Japan[edit | edit source]
Pakistan army[edit | edit source]
Field Marshal Muhammad Ayub Khan has remained the only field marshal in the Pakistan army to date. He appointed himself as a field marshal when he was the second president of Pakistan, as well as the commander in chief of the army.
Turkish army[edit | edit source]
In the Turkish Armed Forces, the corresponding rank is mareşal. The rank of mareşal can trace its origins to the Ottoman Empire and to the military of Persia, where it was called "مشير" (müşir) and bestowed upon senior commanders upon order of the ruling Sultan. The rank of mareşal can only be bestowed by the National Assembly, and only given to a General who leads an army, navy and/or air force successfully in three battles or at various front lines at the same time, gaining a victory over the enemy. Only two persons have been bestowed the rank mareşal to date: Kemal Atatürk, the founder of modern Turkey, and his Chief of Staff Fevzi Çakmak, both for their successes in the Turkish War of Independence.
United Kingdom[edit | edit source]
Arthur Wellesley, 1st Duke of Wellington, held the rank of a field marshal, or equivalent rank, in eight armies. Nine of his field marshal batons are on display in Apsley House (see Batons of Arthur Wellesley, 1st Duke of Wellington).
United States[edit | edit source]
On December 14, 1944, Congress created the rank of "General of the Army," a five-star rank equivalent to that of field marshal in other countries. Two days later, George Marshall was promoted to this rank, becoming the first five-star general in American history. A Washington columnist suggested (with tongue in cheek) that Marshall disliked the plan because five stars was the rank of field marshal and the Chief of Staff could then be addressed as “Marshal Marshall.”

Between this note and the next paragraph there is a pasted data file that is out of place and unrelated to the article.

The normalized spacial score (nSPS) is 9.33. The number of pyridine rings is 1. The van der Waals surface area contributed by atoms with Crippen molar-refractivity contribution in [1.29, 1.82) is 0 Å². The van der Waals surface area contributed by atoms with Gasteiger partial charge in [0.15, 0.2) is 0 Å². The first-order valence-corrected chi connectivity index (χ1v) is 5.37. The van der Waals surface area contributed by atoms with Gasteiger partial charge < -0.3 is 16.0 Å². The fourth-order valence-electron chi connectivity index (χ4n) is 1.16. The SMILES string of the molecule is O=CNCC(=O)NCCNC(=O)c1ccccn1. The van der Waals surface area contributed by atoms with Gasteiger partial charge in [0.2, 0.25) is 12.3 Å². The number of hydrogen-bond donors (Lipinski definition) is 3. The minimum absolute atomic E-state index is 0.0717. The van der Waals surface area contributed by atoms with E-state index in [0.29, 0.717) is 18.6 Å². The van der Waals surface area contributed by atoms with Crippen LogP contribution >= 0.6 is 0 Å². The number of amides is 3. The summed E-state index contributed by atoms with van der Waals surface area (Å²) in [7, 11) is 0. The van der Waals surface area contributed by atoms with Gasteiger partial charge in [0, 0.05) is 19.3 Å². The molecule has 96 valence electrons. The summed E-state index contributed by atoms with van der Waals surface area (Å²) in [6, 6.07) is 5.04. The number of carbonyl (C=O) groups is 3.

Uganda[edit | edit source]
Field Marshal Idi Amin Dada was the military dictator and third President of Uganda from 1971 to 1979. Amin joined the British colonial regiment, the King's African Rifles in 1946, serving in Somalia and Kenya. Eventually, Amin held the rank of major general in the post-colonial Ugandan Army and became its commander before seizing power in the military coup of January 1971, deposing Milton Obote. He later promoted himself to field marshal while he was the head of state.
Other Nations[edit | edit source]
- Field marshal (Australia)
- Feldmarschall (Austrian-Hungarian monarchy)
- Marshal (Brazil)
- Stožerni general (Croatia)
- Mushir (Egypt)
- Field marshal (Finland)
- Maréchal de camp (major general); Marshal of France
- Generalfeldmarschall (Germany)[Note 1]
- Stratarches(Στρατάρχης) (Greece)
- Field marshal (India)
- Jenderal Besar (Indonesia)
- Field marshal (Iran)
- Marshal of Italy
- Rav-Aluf (Israel)
- Field marshal (Malaysia)
- Field marshal (New Zealand)
- Field marshal (Pakistan)
- Marshal of Peru
- Field marshal (Philippines)
- Marshal of Poland
- Mareşal (Romania)
- General field marshal (Imperial Russia)
- Marshal of the Russian Federation
- Field marshal (South Africa)
- Marshal of the Soviet Union
- Vojvoda (Serbia)
- Fältmarskalk (Sweden)
- Chom Phon (Thailand)
- Mareşal (Turkey)
- Field marshal (Uganda)
- Field marshal (United Kingdom)
See also[edit | edit source]
Notes[edit | edit source]
References[edit | edit source]
|Wikimedia Commons has media related to Field marshals.|
- "Great Turkish Dictionary". Turkish Language Association. http://tdkterim.gov.tr/bts/?kategori=verilst&kelime=m%FC%FEir&ayn=tam. Retrieved 1 August 2009.
- "Eisenhower Memorial Commission - The Story Behind Ike’s Fifth Star". Eisenhowermemorial.org. http://www.eisenhowermemorial.org/stories/Ike-fifth-star.htm. Retrieved 2012-05-14.